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Proceed cautiously on plan

Several New England governors remain concerned about the recently proposed Transportation and Climate Initiative, which they say may increase gas prices throughout New England.

The initiative is aimed at a dozen Northeast and mid-Atlantic states and would take effect in 2022. It would address pollution from transportation – which represents 40% of greenhouse gas emissions in the region, the largest source of emissions. The area has tens of millions of registered vehicles.

New Hampshire’s Republican Gov. Chris Sununu said the state will not sign on to participate, as did Vermont Gov. Phil Scott. Maine Gov. Janet Mills cited unique transportation issues and is opting to take a cautious approach to the proposal.

Other states, like Virginia, also are being hesitant.

“I am happy to see that other governors are following my lead in rightfully sounding the alarm on this new gas tax,” Sununu said in a statement. “New Hampshire is proof that the best environmental stewardship can be achieved without massive tax schemes.”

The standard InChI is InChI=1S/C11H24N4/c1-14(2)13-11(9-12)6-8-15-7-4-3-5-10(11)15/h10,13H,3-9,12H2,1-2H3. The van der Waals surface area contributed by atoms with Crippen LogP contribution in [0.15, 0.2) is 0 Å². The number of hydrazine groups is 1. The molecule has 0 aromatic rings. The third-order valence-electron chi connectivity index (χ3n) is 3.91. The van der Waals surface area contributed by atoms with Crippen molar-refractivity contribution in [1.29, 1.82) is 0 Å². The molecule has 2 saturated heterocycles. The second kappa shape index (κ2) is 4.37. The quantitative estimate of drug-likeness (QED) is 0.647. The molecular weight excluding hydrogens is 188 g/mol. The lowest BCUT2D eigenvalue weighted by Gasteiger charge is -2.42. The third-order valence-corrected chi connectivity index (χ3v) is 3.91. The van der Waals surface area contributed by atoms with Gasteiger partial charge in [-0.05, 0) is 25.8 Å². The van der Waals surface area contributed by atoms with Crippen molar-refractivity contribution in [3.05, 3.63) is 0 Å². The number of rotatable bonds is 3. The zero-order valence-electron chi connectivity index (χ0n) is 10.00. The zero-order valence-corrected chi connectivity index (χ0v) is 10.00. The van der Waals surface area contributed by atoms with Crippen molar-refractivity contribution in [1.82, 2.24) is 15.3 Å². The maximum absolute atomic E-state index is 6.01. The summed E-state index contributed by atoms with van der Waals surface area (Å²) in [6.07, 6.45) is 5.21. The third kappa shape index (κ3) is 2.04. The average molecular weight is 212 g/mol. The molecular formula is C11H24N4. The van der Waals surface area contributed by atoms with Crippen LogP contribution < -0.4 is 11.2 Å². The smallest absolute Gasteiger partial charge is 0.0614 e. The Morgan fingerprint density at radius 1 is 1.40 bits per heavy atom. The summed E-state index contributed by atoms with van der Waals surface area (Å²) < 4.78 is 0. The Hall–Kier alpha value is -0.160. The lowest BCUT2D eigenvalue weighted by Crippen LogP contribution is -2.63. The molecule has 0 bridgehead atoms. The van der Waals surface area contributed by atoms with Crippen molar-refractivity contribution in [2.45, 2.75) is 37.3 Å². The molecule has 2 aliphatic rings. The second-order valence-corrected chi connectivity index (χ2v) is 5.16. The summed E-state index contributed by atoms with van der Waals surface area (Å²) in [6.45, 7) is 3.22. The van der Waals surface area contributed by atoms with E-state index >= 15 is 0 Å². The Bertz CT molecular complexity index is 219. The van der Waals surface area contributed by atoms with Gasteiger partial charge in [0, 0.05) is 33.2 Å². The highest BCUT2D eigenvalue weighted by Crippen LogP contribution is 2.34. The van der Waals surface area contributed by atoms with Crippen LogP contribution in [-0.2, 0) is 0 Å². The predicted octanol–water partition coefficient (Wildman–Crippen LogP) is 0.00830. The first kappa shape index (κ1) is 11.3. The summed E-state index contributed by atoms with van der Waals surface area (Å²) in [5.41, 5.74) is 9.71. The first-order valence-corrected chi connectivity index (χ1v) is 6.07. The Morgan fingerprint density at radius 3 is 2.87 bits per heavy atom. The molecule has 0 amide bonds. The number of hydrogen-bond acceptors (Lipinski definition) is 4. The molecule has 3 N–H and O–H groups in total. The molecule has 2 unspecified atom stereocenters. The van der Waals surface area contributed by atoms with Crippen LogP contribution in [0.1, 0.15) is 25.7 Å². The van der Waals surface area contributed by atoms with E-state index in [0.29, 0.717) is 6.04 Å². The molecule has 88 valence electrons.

Under the Transportation and Climate Initiative, wholesale fuel companies would be required to purchase pollution allowances at auction. The sale of those allowances could generate billions for states to invest in carbon-reducing transportation options – like electric buses, electric car charging stations, bike lanes and sidewalks.

It’s clear something must be done to reduce carbon emissions and to do everything possible to curb climate change. Is the solution jumping into an initiative that may raise gas prices via a tax? Not at the moment. What needs done is a well-thought-out plan that will encourage the use and purchase of electric-powered vehicles. That, coupled additional efforts by automakers to reduce emissions and making current eco-friendly vehicles more affordable is a good start that can buy time to study the issue and develop a real plan that will benefit the environment.

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